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Some CLIC with your free-electron laser?

The CLIC study could transfer its X-band expertise to light sources and medical applications


Some CLIC with your free-electron laser?

Happy scientists at the end of acceptance-testing a new X-band klystron at SLAC in January. The testing team consists of people from CERN, SLAC, PSI, Trieste and the klystron manufacturer CPI (Image: SLAC)

Particle physics has a long tradition of technologies serendipitously making their way into other realms of science or even everyday life. Think of the web or particle detectors for medical diagnostics. The scientists working on the CLIC accelerator, one of the potential successors of the Large Hadron Collider, LHC, held a “High Gradient Day” specially targeted at industry during their workshop last week in order to catalyse the transfer of knowledge gathered over years of R&D.

During the day, several light-source operators from Switzerland, Turkey, Italy, China, Australia and Sweden exchanged their specs, wishes and future plans with the CLIC team. CLIC operates at 12 GHz, in the so-called "X-band" microwave frequency range. For Walter Wuensch, head of the X-band R&D for CLIC, and his colleagues, a light-source free-electron laser driven by CLIC technology would be a dream come true. Wuensch says that both the technology and beam diagnostic tools have been tested to the core. “We are confident we can build linear accelerators for free-electron lasers according to the desired specifications,” he says.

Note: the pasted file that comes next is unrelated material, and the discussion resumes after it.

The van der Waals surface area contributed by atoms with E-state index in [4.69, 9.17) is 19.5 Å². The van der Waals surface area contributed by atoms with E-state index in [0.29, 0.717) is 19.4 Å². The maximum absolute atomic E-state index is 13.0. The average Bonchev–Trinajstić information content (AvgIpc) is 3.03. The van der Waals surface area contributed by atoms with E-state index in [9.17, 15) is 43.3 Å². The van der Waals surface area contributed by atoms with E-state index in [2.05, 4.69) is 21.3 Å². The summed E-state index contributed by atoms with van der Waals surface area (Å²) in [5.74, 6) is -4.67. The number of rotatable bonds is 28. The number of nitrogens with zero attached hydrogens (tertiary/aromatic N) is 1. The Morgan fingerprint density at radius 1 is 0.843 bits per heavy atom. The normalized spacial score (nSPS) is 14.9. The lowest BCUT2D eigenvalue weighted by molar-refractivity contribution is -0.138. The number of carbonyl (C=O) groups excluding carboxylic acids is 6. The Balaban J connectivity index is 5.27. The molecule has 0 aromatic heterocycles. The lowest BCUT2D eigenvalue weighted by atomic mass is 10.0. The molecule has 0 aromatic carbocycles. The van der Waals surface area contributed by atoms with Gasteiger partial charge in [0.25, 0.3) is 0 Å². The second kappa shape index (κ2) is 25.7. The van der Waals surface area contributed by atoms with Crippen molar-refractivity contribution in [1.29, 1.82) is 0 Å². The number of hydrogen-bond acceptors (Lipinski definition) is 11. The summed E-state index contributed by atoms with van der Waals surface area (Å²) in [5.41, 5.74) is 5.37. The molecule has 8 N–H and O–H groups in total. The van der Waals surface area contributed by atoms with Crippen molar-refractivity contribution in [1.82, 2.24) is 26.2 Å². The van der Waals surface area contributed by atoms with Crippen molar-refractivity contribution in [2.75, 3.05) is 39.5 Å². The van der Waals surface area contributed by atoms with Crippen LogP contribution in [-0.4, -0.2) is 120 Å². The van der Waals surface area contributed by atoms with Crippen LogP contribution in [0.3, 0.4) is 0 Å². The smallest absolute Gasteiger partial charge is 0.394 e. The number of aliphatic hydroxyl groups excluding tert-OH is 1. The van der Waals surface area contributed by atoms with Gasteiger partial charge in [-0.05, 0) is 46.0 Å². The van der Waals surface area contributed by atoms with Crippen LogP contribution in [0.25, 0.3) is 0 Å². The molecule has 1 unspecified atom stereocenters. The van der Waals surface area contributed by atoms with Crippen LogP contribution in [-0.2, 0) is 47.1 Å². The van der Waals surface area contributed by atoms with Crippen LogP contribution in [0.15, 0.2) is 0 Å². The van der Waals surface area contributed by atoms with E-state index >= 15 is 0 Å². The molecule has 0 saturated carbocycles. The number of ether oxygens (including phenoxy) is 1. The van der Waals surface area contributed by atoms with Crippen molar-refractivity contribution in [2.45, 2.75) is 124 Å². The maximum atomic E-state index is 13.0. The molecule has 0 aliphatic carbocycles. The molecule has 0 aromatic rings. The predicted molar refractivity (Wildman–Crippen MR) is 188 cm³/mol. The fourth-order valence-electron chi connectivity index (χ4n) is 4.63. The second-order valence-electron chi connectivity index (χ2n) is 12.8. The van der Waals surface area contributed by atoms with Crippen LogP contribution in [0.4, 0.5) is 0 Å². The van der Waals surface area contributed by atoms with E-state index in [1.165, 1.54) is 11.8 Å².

The planned CLIC accelerator would use a unique way of accelerating its electrons and their anti-particles, positrons: two accelerators would sit side by side, one, the main linear accelerator or “linac”, getting the beams of particles from source to collision, and the other, the “drive beam”, passing as much power as possible on to the main beams. This gives them a big push, it increases the rate at which they accelerate – their gradient.

In order to test the accelerating structures, CLIC scientists build test stands that are not powered by the CLIC drive beam but by power sources called klystrons that provide radiofrequency power in the X-band range. They believe that these klystron test stands (combined with high-gradient accelerating structures) could be useful for future free-electron lasers, special accelerator-driven lasers that provide very particular laser light for studying materials, biological samples, molecular processes and much more. “The high gradient means that the accelerator can be very short because beams reach the designated energy much more efficiently,” explains Wuensch. “We have done a lot of research on getting the gradient for CLIC, we have a lot of experience with X-band systems and sources are now available commercially. All this makes an X-band accelerator comparatively affordable.” This means labs or companies can build or upgrade free-electron lasers and make them available for all sorts of applications.

Another topic at the High Gradient Day was the involvement of CLIC expertise medical projects. One of these, TERA TULIP, looks into operating a proton accelerator for cancer therapy. CLIC’s high-gradient experience could help make the gantry through which the beam is passed to the patient shorter and lighter by installing the accelerator on the gantry itself, thus reducing the number of bending magnets needed for the proton beam and making the gantry more compact. If it could move around the patient and provide high-precision beams, damage to non-cancerous tissue could be avoided.  

A few other potential applications which might benefit from X-band and high-gradient technology were discussed at the industry day, “but these are further down the line,” says Wuensch. We’ll make sure to let you know when the first free-electron laser using CLIC technology comes online.